Australia’s Carbon Price Should Support the New Community Energy Sector

Australia is in the global spotlight for passing its new renewable energy package. A few days before the new measures passed, the senate saw a historic moment for community energy with the opening of Australia’s first citizen-funded wind farm.

(Watch the ABC TV story.)

The Hepburn Community Wind Farm (which I am a Director of) sits 10 km south of Daylesford, in Central Victoria and was the perfect venue for a launch festival, with local bands, food and turbine tours. 

The project was declared open when 10-year-old Neve Bosher of St. Augustine’s School in nearby Creswick cut the ribbon around one of the two wind towers. She won this by beating 147 other school children in a competition to choose the best names for the turbines. She chose Gusto and Gale.

Prime Minister Julia Gillard was not able to attend but sent a message: “As Australia’s first community-owned wind farm, you’ve set a benchmark for other communities around Australia.”

Gillard also referred to the benefits of distributed generation, “This is how so much of our energy is going to be generated in the future — not in far off power stations but in local communities, capturing the power nature gives us through the wind and the sun.”

The ceremony paid tribute to the founder, Per Bernard, who told the crowd of 750 people,  “In Denmark, where I was born, most wind farms are owned by communities.”

A highlight of the afternoon was the disbursement of the first round of community grants. Earlier this year, the Board created the Hepburn Wind Community Fund and appointed a local community stalwart, Vicki Horrigan, to be the inaugural chair.

Vicky announced grants of $15,000 to community groups for diverse causes: an arboreal tree mammal research project in the nearby Wombat Forest, a community arts project by the Bungal Arts Depot in Ballan, welding equipment for the Daylesford Men’s Shed, and play equipment for the Clunes Playgroup.

The Fund is a crucial element of Hepburn Wind. Most of the 1,900 shareholders come from the local community, so they are keen to put profits back into the local area, as well as getting a financial return for shareholders. Assets for the Fund come from the wind farm’s profits as well as Red Energy, the electricity retailer to which Hepburn Wind sells its output. 

Its dream is for Australia to build dozens of community wind farms and solar parks over the next several years. One of the key measures in Australia’s new carbon price package is the Clean Energy Finance Corporation (CEFC), which has AU$10 billion for renewable energy and “clean” energy finance. Community energy projects should have access to funds from the CEFC, which will rapidly accelerate the growth of the sector.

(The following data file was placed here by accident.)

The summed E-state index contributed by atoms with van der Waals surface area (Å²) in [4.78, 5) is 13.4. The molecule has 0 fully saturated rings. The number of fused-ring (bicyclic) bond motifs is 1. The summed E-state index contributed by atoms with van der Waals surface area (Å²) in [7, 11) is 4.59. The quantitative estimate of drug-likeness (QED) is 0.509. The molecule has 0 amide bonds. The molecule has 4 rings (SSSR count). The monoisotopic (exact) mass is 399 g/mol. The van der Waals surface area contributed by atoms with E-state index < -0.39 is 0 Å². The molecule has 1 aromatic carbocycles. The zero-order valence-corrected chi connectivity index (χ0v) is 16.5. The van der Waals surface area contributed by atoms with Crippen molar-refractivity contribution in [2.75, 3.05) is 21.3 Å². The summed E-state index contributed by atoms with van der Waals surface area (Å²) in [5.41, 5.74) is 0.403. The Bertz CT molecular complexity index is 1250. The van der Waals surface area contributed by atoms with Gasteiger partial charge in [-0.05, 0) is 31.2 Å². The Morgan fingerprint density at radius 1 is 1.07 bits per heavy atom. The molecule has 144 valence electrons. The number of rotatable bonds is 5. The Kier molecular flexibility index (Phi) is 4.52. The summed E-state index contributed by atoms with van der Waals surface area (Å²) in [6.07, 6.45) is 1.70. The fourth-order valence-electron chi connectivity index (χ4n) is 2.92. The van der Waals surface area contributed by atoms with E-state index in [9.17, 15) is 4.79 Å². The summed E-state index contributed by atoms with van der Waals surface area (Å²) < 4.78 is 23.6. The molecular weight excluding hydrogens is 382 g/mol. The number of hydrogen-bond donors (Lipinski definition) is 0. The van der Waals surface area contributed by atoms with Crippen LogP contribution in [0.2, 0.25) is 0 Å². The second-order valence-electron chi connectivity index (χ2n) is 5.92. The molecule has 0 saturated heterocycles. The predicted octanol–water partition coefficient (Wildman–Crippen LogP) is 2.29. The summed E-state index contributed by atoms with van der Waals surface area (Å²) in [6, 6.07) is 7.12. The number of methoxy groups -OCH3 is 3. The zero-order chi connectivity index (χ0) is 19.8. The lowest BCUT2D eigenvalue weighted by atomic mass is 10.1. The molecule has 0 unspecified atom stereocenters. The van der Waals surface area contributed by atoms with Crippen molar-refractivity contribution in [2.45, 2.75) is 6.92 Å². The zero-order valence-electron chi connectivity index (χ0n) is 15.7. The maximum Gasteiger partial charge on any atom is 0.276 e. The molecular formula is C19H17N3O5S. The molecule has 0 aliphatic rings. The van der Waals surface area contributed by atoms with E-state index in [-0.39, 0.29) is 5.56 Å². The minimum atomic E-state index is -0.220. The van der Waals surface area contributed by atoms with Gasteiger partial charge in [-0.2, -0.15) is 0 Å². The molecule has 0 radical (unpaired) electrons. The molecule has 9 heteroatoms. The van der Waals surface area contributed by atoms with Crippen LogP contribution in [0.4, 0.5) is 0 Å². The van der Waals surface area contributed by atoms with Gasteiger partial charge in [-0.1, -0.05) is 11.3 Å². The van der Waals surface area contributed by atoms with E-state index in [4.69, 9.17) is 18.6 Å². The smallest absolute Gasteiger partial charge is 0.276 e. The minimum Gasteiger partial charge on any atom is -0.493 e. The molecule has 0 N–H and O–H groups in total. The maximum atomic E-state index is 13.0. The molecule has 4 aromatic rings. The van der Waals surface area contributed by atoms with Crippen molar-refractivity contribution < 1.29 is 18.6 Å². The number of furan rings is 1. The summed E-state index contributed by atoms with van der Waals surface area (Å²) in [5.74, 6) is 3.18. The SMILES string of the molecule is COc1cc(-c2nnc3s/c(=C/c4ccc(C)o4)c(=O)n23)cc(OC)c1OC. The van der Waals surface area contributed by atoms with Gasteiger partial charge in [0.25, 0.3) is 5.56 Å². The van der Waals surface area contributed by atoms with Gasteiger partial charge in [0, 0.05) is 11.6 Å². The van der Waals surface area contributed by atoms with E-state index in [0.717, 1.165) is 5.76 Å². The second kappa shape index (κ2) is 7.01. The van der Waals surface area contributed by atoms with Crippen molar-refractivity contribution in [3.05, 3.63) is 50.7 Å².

Professor David Karoly is one of Australia’s leading climate scientists and gave the keynote speech at the launch.  “This project demonstrates that there’s a viable business plan for communities to build wind farms on a small scale all around Australia in rural and regional areas and it will generate income and jobs,” he said.

Simon Holmes à Court, Chairman of Hepburn Wind said, “With the passage of the carbon legislation this week, many other regional communities will benefit from the transformation of our energy sector.”

However, there was a sad note to the day as the State Government of Victoria passed some of the most draconian anti-wind laws in the world. Under these new laws, Hepburn Wind would not have been built. 

This is bizarre, because the project is widely supported as an exemplar of sensitive project design. Indeed, it has seed funding from the state government, through Sustainability Victoria, and was awarded the Victorian Premier’s Sustainability Award.

Community owned energy is the one of the most powerful ways to build the social licence of renewables and counter the extremists. This makes Hepburn Wind an achievement not just for the locals and others directly involved, but for the entire country.

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Dan Cass is strategist at The Australia Institute and an honorary associate at Sydney Business School. He has advised international and Australian energy companies, and is now on the advisory board of Solar Head of State and was a director of Hepburn Wind. @DanJCass

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